Richland woman dies in fire

A Richland fire Thursday caused a woman's death, the second fire-reated fatality in Oswego County in the past week. the first fatality occurred in a fire at 285 Kenyon Road in Mexico, pictured above following Thursday's fire.

RICHLAND — A Richland resident died Thursday afternoon in a structure fire that’s cause is still under investigation.

Susan Pool, 43, the occupant of a mobile home at 5 Gerdon Drive, was discovered dead upon a search of the residence, according to Oswego County Fire Coordinator Don Forbes. Pool’s death marks the second fire-related casualty in a weeklong span in Oswego County after Theresa Reynolds, 47 died in a Mexico house fire on the 23rd. Another house fire in Hannibal Thursday morning sent one person to the hospital.

Forbes said firefighters battled the Gerdon Drive fire for about an hour being the flames were extinguished. The Oswego County Sheriff’s Office responded to the scene as well as volunteer fire departments from Richland, Ringgold, Orwell, Sandy Creek, Lacona and Mexico.

The Richland fire is the latest in a string of fires across the region, several of which resulted in fatalities and injuries.

Forbes said wood stoves and chimneys in poor condition are potential fire starters that have presented problems for area fire departments. He urged residents to make sure woodstoves and chimneys are well kept and to make sure residents have working smoke detectors and an exit plan.

Oswego County Sheriff Don Hilton said in light of three fatal fires in a one-month span, the sheriff’s office is urging residents to check their smoke detectors to ensure they’re in working order. According to the U.S. Fire Administration, three out of five home fire deaths result from fires in properties without working smoke alarms.

The Fire Administration urges property owners to test alarms monthly, and for most alarms replace batteries at least once each year and replace the entire smoke alarm every 10 years.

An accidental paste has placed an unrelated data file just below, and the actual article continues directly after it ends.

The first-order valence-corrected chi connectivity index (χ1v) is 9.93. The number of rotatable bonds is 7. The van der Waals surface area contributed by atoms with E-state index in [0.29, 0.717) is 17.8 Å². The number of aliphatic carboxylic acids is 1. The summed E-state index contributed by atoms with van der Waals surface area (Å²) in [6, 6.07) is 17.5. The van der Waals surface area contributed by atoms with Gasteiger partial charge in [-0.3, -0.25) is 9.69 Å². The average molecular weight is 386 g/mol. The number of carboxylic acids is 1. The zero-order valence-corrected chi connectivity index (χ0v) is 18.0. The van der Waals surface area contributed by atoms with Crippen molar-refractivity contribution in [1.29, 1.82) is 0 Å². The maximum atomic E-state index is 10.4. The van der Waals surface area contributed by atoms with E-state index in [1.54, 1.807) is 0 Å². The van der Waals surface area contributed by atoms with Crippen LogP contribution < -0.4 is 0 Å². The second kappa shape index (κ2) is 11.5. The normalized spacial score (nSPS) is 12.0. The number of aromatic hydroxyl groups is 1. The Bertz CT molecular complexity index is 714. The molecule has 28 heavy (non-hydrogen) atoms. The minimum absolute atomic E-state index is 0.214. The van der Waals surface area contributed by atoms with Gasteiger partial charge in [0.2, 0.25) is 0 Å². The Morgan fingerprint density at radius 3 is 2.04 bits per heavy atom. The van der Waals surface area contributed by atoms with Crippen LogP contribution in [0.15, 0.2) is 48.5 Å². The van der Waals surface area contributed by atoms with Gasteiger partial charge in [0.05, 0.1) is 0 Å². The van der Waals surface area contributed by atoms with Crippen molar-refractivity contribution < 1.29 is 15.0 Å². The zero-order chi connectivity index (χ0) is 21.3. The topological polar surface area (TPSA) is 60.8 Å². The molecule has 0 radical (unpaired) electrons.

Oswego Fire Department Chief Randy Griffin said more fire deaths occur in winter when people are heating their homes. He said the hours between 11 p.m. and 6 a.m., when most people are asleep, are particularly dangerous.

“We have not solved the fire problem,” Griffin said. “A lot of times we look at issues in a monocular fashion. Like now active shooter is the big thing. Yes, we’re confronted with new threats but we haven’t solved the old threats.”

Griffin said that fires in newer structures are burning faster and hotter because of the way they’re built. Between larger rooms in which smoke can gather and the plush material of modern furniture, fires can gain energy faster than in the past.

Griffin echoed Forbes and Hilton’s sentiment about the importance of smoke detectors. He also stressed to not leave open flames or lit cigarettes unattended and to avoid storing flammable material near heaters.

A number of fires in Oswego have started when people run out of counter space and begin putting things on top of stoves and then accidentally igniting it.

Pool owned the 5 Gerdon Drive property in the town of Richland, according to Oswego County Real Property records. The 1.9-acre lot included a mobile home and detached garage and was assessed at $18,500 dollars for 2019.

(1) comment

ariel

"Griffin said that fires in newer structures are burning faster and hotter because of the way they’re built." I would think that improvements in fire fighting and response time would have made up for the faster fire spread in modern homes. High speed fire engines as a opposed to horse drawn pumpers and the use of 911, foam, hydrants, scba packs ensure quick, pinpoint knockdown.

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